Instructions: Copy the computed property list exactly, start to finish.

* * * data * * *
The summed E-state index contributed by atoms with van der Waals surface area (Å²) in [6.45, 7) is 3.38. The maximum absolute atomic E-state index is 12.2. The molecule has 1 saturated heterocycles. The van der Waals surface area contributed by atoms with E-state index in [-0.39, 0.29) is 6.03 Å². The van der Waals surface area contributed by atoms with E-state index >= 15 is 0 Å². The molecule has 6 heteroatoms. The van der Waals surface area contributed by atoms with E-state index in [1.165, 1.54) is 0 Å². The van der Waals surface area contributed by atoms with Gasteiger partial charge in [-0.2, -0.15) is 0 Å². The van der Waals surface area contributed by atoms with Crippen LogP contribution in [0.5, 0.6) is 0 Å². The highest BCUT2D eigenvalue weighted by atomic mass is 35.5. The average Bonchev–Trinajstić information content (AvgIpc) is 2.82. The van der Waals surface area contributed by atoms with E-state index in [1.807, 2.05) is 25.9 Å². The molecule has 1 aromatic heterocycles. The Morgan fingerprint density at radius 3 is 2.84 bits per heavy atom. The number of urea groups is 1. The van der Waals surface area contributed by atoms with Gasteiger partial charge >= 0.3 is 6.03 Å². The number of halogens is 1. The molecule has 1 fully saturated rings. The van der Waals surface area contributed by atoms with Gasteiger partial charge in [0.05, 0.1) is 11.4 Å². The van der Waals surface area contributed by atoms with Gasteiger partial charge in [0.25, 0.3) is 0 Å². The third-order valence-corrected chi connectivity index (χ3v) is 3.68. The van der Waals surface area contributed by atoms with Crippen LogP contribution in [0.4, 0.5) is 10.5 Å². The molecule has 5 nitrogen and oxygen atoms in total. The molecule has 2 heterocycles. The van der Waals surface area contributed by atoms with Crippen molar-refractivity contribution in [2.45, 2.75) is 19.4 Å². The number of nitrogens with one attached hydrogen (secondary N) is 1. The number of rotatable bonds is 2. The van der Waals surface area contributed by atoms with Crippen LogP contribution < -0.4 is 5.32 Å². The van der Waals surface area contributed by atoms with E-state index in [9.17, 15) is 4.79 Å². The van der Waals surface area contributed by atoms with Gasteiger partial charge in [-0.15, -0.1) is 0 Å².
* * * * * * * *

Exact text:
The summed E-state index contributed by atoms with van der Waals surface area (Å²) in [6.45, 7) is 3.38. The maximum absolute atomic E-state index is 12.2. The molecule has 1 saturated heterocycles. The van der Waals surface area contributed by atoms with E-state index in [-0.39, 0.29) is 6.03 Å². The van der Waals surface area contributed by atoms with E-state index >= 15 is 0 Å². The molecule has 6 heteroatoms. The van der Waals surface area contributed by atoms with E-state index in [1.165, 1.54) is 0 Å². The van der Waals surface area contributed by atoms with Gasteiger partial charge in [-0.2, -0.15) is 0 Å². The van der Waals surface area contributed by atoms with Crippen LogP contribution in [0.5, 0.6) is 0 Å². The highest BCUT2D eigenvalue weighted by atomic mass is 35.5. The average Bonchev–Trinajstić information content (AvgIpc) is 2.82. The van der Waals surface area contributed by atoms with E-state index in [1.807, 2.05) is 25.9 Å². The molecule has 1 aromatic heterocycles. The Morgan fingerprint density at radius 3 is 2.84 bits per heavy atom. The number of urea groups is 1. The van der Waals surface area contributed by atoms with Gasteiger partial charge >= 0.3 is 6.03 Å². The number of halogens is 1. The molecule has 1 fully saturated rings. The van der Waals surface area contributed by atoms with Gasteiger partial charge in [0.05, 0.1) is 11.4 Å². The van der Waals surface area contributed by atoms with Gasteiger partial charge in [0.25, 0.3) is 0 Å². The third-order valence-corrected chi connectivity index (χ3v) is 3.68. The van der Waals surface area contributed by atoms with Crippen LogP contribution in [0.4, 0.5) is 10.5 Å². The molecule has 5 nitrogen and oxygen atoms in total. The molecule has 2 heterocycles. The van der Waals surface area contributed by atoms with Crippen molar-refractivity contribution in [2.45, 2.75) is 19.4 Å². The number of nitrogens with one attached hydrogen (secondary N) is 1. The number of rotatable bonds is 2. The van der Waals surface area contributed by atoms with Crippen LogP contribution < -0.4 is 5.32 Å². The van der Waals surface area contributed by atoms with E-state index in [9.17, 15) is 4.79 Å². The van der Waals surface area contributed by atoms with Gasteiger partial charge in [-0.15, -0.1) is 0 Å².